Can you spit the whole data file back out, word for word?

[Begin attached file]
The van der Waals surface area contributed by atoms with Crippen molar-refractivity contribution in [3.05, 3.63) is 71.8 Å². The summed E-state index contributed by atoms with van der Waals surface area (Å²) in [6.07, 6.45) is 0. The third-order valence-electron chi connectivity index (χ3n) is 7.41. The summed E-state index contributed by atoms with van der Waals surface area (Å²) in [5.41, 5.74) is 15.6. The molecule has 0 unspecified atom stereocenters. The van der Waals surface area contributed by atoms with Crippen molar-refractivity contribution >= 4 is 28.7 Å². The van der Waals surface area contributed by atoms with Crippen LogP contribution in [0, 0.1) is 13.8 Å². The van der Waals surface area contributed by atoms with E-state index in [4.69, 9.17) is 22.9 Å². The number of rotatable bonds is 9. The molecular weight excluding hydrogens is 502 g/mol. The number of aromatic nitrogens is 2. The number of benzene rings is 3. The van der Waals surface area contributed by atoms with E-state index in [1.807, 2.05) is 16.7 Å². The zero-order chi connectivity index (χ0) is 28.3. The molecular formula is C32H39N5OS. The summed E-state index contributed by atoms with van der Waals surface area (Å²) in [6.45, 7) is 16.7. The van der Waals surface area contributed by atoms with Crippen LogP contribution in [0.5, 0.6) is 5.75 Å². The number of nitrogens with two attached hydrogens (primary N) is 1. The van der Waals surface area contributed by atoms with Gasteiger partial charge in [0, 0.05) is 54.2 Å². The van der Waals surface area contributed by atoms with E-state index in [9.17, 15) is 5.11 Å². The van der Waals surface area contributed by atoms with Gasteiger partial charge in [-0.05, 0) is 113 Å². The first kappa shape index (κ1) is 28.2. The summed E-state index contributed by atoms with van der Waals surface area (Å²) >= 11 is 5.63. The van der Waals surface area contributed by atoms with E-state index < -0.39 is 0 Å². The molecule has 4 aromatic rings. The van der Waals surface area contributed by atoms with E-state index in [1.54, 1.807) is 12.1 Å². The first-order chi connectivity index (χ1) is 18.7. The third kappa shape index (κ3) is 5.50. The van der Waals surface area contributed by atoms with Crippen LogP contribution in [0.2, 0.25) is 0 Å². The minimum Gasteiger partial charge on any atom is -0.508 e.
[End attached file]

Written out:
The van der Waals surface area contributed by atoms with Crippen molar-refractivity contribution in [3.05, 3.63) is 71.8 Å². The summed E-state index contributed by atoms with van der Waals surface area (Å²) in [6.07, 6.45) is 0. The third-order valence-electron chi connectivity index (χ3n) is 7.41. The summed E-state index contributed by atoms with van der Waals surface area (Å²) in [5.41, 5.74) is 15.6. The molecule has 0 unspecified atom stereocenters. The van der Waals surface area contributed by atoms with Crippen molar-refractivity contribution >= 4 is 28.7 Å². The van der Waals surface area contributed by atoms with Crippen LogP contribution in [0, 0.1) is 13.8 Å². The van der Waals surface area contributed by atoms with E-state index in [4.69, 9.17) is 22.9 Å². The number of rotatable bonds is 9. The molecular weight excluding hydrogens is 502 g/mol. The number of aromatic nitrogens is 2. The number of benzene rings is 3. The van der Waals surface area contributed by atoms with E-state index in [1.807, 2.05) is 16.7 Å². The zero-order chi connectivity index (χ0) is 28.3. The molecular formula is C32H39N5OS. The summed E-state index contributed by atoms with van der Waals surface area (Å²) in [6.45, 7) is 16.7. The van der Waals surface area contributed by atoms with Crippen LogP contribution in [0.5, 0.6) is 5.75 Å². The number of nitrogens with two attached hydrogens (primary N) is 1. The van der Waals surface area contributed by atoms with Gasteiger partial charge in [0, 0.05) is 54.2 Å². The van der Waals surface area contributed by atoms with E-state index in [9.17, 15) is 5.11 Å². The van der Waals surface area contributed by atoms with Gasteiger partial charge in [-0.05, 0) is 113 Å². The first kappa shape index (κ1) is 28.2. The summed E-state index contributed by atoms with van der Waals surface area (Å²) >= 11 is 5.63. The van der Waals surface area contributed by atoms with E-state index < -0.39 is 0 Å². The molecule has 4 aromatic rings. The van der Waals surface area contributed by atoms with E-state index in [1.54, 1.807) is 12.1 Å². The first-order chi connectivity index (χ1) is 18.7. The third kappa shape index (κ3) is 5.50. The van der Waals surface area contributed by atoms with Crippen LogP contribution in [0.2, 0.25) is 0 Å². The minimum Gasteiger partial charge on any atom is -0.508 e.